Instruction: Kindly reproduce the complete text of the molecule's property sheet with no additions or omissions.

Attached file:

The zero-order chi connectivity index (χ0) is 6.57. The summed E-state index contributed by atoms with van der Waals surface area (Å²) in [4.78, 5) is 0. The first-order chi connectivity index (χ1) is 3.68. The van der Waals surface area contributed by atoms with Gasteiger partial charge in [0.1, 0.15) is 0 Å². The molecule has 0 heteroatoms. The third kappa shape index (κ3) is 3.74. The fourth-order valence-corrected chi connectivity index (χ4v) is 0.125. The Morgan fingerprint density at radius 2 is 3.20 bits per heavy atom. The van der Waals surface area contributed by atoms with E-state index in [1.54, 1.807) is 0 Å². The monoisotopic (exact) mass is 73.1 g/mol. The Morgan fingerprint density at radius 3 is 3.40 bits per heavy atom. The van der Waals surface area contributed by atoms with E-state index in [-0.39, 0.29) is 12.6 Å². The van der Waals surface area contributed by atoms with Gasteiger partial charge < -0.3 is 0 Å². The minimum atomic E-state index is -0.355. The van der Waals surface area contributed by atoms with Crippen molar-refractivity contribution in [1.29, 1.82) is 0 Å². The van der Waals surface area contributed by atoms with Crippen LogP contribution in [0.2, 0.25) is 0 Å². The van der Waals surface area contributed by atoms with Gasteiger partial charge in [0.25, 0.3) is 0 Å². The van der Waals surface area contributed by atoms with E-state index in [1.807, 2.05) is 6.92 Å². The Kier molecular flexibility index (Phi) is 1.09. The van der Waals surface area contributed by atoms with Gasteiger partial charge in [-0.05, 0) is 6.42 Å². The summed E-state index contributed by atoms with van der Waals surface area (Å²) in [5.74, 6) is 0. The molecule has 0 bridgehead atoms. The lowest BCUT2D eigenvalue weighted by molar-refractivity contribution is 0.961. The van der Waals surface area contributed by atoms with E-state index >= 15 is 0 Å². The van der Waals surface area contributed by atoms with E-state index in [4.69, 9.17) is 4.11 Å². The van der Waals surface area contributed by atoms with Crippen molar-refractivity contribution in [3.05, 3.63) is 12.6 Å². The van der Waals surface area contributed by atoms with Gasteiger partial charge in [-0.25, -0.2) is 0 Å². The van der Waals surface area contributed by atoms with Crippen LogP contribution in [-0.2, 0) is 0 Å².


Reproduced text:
The zero-order chi connectivity index (χ0) is 6.57. The summed E-state index contributed by atoms with van der Waals surface area (Å²) in [4.78, 5) is 0. The first-order chi connectivity index (χ1) is 3.68. The van der Waals surface area contributed by atoms with Gasteiger partial charge in [0.1, 0.15) is 0 Å². The molecule has 0 heteroatoms. The third kappa shape index (κ3) is 3.74. The fourth-order valence-corrected chi connectivity index (χ4v) is 0.125. The Morgan fingerprint density at radius 2 is 3.20 bits per heavy atom. The van der Waals surface area contributed by atoms with E-state index in [1.54, 1.807) is 0 Å². The monoisotopic (exact) mass is 73.1 g/mol. The Morgan fingerprint density at radius 3 is 3.40 bits per heavy atom. The van der Waals surface area contributed by atoms with E-state index in [-0.39, 0.29) is 12.6 Å². The van der Waals surface area contributed by atoms with Gasteiger partial charge < -0.3 is 0 Å². The minimum atomic E-state index is -0.355. The van der Waals surface area contributed by atoms with Crippen molar-refractivity contribution in [1.29, 1.82) is 0 Å². The van der Waals surface area contributed by atoms with Crippen LogP contribution in [0.2, 0.25) is 0 Å². The van der Waals surface area contributed by atoms with Gasteiger partial charge in [0.25, 0.3) is 0 Å². The van der Waals surface area contributed by atoms with E-state index in [1.807, 2.05) is 6.92 Å². The Kier molecular flexibility index (Phi) is 1.09. The van der Waals surface area contributed by atoms with Gasteiger partial charge in [-0.05, 0) is 6.42 Å². The summed E-state index contributed by atoms with van der Waals surface area (Å²) in [5.74, 6) is 0. The molecule has 0 bridgehead atoms. The lowest BCUT2D eigenvalue weighted by molar-refractivity contribution is 0.961. The van der Waals surface area contributed by atoms with E-state index >= 15 is 0 Å². The van der Waals surface area contributed by atoms with E-state index in [4.69, 9.17) is 4.11 Å². The van der Waals surface area contributed by atoms with Crippen molar-refractivity contribution in [3.05, 3.63) is 12.6 Å². The van der Waals surface area contributed by atoms with Gasteiger partial charge in [-0.25, -0.2) is 0 Å². The van der Waals surface area contributed by atoms with Crippen LogP contribution in [-0.2, 0) is 0 Å².